With each answered question a new mystery springs! Is it possible the sketch of Richard Lane’s arms in Jean Chevalier’s diary was drawn later, from Chevalier’s description? Or were they incorrectly presented on the pall over Richard Lane’s casket?
Early in my research, I first encountered a description of Richard Lane’s arms in the translation of Jean Chevalier’s diary:
“On the black pall which covered the coffin, Milord Keeper’s arms, painted on paper, were fixed, – two at the ends and three on each side. The arms showed the figure of a lion between three crosses, two above the lion and one below. the pastor’s pulpit was draped with black cloth, on which the arms of the dead man were displayed.”
I first found a sketch of those arms in a 1934 book by Major Rybot called “Elizabeth Castle” which was reporting based on the Chevalier account of Richard Lane’s funeral. But what did those arms really look like? Would any records of those arms have survived the nearly 4 centuries which have passed since he lived? A search of the internet revealed nothing of his arms…
But soon after, while investigating Middle Temple, I came upon images of the majestic Middle Temple Hall, and its “armorial” plaque-lined walls. Was it possible that Richard Lane’s arms were among the hundreds of these honorary panels lining the walls of that magnificent structure? For the longest time, I only hoped so, and was prepared to search the hall when I visited to find out.
But a few weeks before I left for my research trip, Lesley (the Archivist I had begun communicating with) told me something wonderful – that Richard Lane had been a “Lenten Reader” and so his armorial panel was among those on the walls of Middle Temple Hall. But that wasn’t all. Because Richard Lane had later been made a knight, he had been given the far greater honor of also having his arms appear in a stained glass panel on the upper windows of the Hall. I couldn’t wait to see them!
But when I finally did see them, I was met with a surprise – the two arms were not the same… I later realized Charles II had given Richard Lane an updated set of arms after he became a knight in 1643 – most notably with the inclusion of a lion among the saltires. It was these updated arms which appear on the windows of Middle Temple Hall, and which had adorned the pall over Richard Lane’s casket during his funeral in St Helier, Jersey.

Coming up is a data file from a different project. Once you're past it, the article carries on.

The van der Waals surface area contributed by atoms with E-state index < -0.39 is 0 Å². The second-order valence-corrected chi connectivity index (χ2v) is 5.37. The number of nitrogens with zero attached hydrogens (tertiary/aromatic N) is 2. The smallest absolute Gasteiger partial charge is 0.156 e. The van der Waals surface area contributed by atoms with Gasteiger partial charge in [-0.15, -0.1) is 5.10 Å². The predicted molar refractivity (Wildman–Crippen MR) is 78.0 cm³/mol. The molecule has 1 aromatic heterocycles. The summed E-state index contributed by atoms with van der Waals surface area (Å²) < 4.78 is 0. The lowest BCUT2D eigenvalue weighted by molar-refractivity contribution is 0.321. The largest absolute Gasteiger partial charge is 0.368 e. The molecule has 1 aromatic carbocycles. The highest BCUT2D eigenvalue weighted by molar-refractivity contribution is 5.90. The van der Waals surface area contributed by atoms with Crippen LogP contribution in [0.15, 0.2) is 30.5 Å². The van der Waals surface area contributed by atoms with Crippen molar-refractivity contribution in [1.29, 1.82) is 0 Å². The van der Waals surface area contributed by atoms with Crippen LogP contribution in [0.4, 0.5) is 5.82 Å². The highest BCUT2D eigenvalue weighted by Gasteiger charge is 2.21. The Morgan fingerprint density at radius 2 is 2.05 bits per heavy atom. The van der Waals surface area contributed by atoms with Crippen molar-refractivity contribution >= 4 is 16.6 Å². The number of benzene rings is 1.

Among the generously provided access, materials and consultation I received during my visit to Middle Temple, I was given a copy of a book written by one of the Junior Archivists, Barnaby (with an introduction written by Lesley). This book includes a photograph of each armorial plaque and a summary of key information about each “Reader” or “Treasurer” so honored.
Richard Lane’s original arms (appearing on the wooden armorial panel) consisted of a vertically split background with three “saltires” (a St Andrew’s cross – similar to an “X”), two above the third. The Latin words on ribbons in the panel show his “latinized” name (“Richardus Lane”), and indicate that he was a Lenten Reader (“Lector Quadrag”) in 1629 (“Anno 1629”).
The glass armorial honoring Richard Lane appears high on the windows along the North side of the Hall, and is stunning. The original split background of the field has been replaced by a bold red, and a rearing golden lion now appears among the (now-golden) saltires. Beneath the arms, along with his latinized name, appears the word “Miles” – which indicates he was a knight.
Interestingly, the sketch attributed to Chevalier includes an important error – an error that makes me wonder whether the arms were sketched from the description instead of direct observation. Chevalier describes the arms as including “three crosses”, and the sketch shows three traditional Christian crosses – not the saltires (or St Andrews crosses) which actually appear on both armorial panels of Richard Lane in Middle Temple.
Were the paper armorial shields attached to Richard Lane’s pall incorrectly made, or did Chevalier (or someone else) draw them incorrectly later from memory or his description? Perhaps the only way to know for sure would be if the original pall had been buried with Richard Lane’s casket, and that pall and paper armorials were found relatively intact. After 367 years, this is unlikely, to be sure!
But, there is some hope of this possibility – although reportedly not normally done, apparently the pall was buried with the casket of Major Pierson when he was interred in the center of the same church in St Helier in 1781, and after 230 years it was still intact. But more about that later – that’s the subject of another, very interesting article soon to come!
Your comments and corrections are gladly welcomed. I admire great writing, but have little choice but to approach this task as one of slowly grinding a workable edge onto a rough blade – with my thanks for your generosity of spirit and firm critique in the meantime! – Greg Sherwood